Writing – words a day, and daily routines

Posts on writing seem to get quite a bit of interest here, so I’ll use classicist Mary Beard’s question to say a little more about this again.

In her TLS column, Beard asks ‘How many words can you write in a day?’ She quotes a friend who claims 500 words is as good as you can get – 500 words of “proper original academic writing” that is. Beard is trying for 1,000, which is partly a result of a deadline for the next project. I’ve discussed this question before (then in relation to Foucault), and also picked the 500 words as a notional figure. Part of the reason for that was that with a relatively small number of writing days a week it quickly added up to a substantial amount.

As I tried to clarify in a comment to that earlier post, the 500 words target is good, finished, polished, and properly footnoted text. I write, edit, rewrite, etc. multiple times. I’ve recently been working on my ‘Secure the Volume’ text – the lecture given in Kentucky and at the RGS, and destined for Political Geography. In over-writing the text I had for the two lectures I’ve filled in some of the things I said as I delivered it, added some comments and more extensive references, clarified a few things, elaborated a bit, changed the order of some of the sections, improved links, etc. I’ve been editing it for the past six days, and it’s increased in length from just over 8,000 words (the draft I circulated before the RGS for my discussants to read) to just over 11,000 words. That’s coincidently an increase of 500 words a day. But the 11,000 words are pretty polished, whereas what was circulated wasn’t, so much of the writing work isn’t visible in the crude numbers.

One other thought – I don’t get why people don’t count footnotes as they go. Journal articles, books, etc. are all inclusive words, because words mean pages, which is what journal editors need to plan for, and what book publishers use to calculate costs. So count the footnotes/references in the total – it all adds up.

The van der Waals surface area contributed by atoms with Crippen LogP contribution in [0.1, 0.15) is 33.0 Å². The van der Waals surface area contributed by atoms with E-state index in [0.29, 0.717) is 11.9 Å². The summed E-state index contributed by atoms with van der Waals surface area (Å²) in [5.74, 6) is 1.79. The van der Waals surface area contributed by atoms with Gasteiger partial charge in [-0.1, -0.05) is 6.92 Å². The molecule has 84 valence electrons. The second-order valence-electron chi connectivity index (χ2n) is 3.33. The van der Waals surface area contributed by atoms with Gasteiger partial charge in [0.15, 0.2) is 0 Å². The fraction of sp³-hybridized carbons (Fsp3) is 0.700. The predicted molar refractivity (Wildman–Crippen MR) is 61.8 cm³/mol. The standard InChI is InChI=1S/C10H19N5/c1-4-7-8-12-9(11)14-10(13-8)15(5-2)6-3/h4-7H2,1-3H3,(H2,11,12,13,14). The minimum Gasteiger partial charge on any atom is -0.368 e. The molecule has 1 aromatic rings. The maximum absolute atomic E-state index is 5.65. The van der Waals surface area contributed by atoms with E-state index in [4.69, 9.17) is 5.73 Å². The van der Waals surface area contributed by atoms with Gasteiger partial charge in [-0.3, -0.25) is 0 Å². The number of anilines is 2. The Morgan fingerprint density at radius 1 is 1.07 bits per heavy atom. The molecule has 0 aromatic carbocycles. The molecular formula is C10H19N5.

For other inspiration, check out this site which collects the daily routines of famous writers – mentioned in the comments thread following Beard’s article. Some good stuff there. I don’t suggest you follow W.H. Auden!

Some of my other posts on writing include here (on mechanics), here (the Foucault related piece mentioned above) and here (some comments following that).

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5 Responses to Writing – words a day, and daily routines

  1. Thanks for the interestng post and the link to daily routines. It’s fascinating to see how other people organise their time. I might stop beating myself up about my own work pattern (or lack of it), except that I now feel guilty for getting absorbed in this.

  2. Dan says:

    If you want to set-up repeatable checklists you can use this application:

    http://www.Gtdagenda.com

    You can use it to manage your goals, projects and tasks, set next actions and contexts, use checklists, and a calendar.
    Syncs with Evernote and Google Calendar, and also comes with mobile version, and Android and iPhone apps.

  3. Pingback: Reading about writing | Thinking culture

  4. Pingback: Mary Beard on ‘How to Write’ | Progressive Geographies

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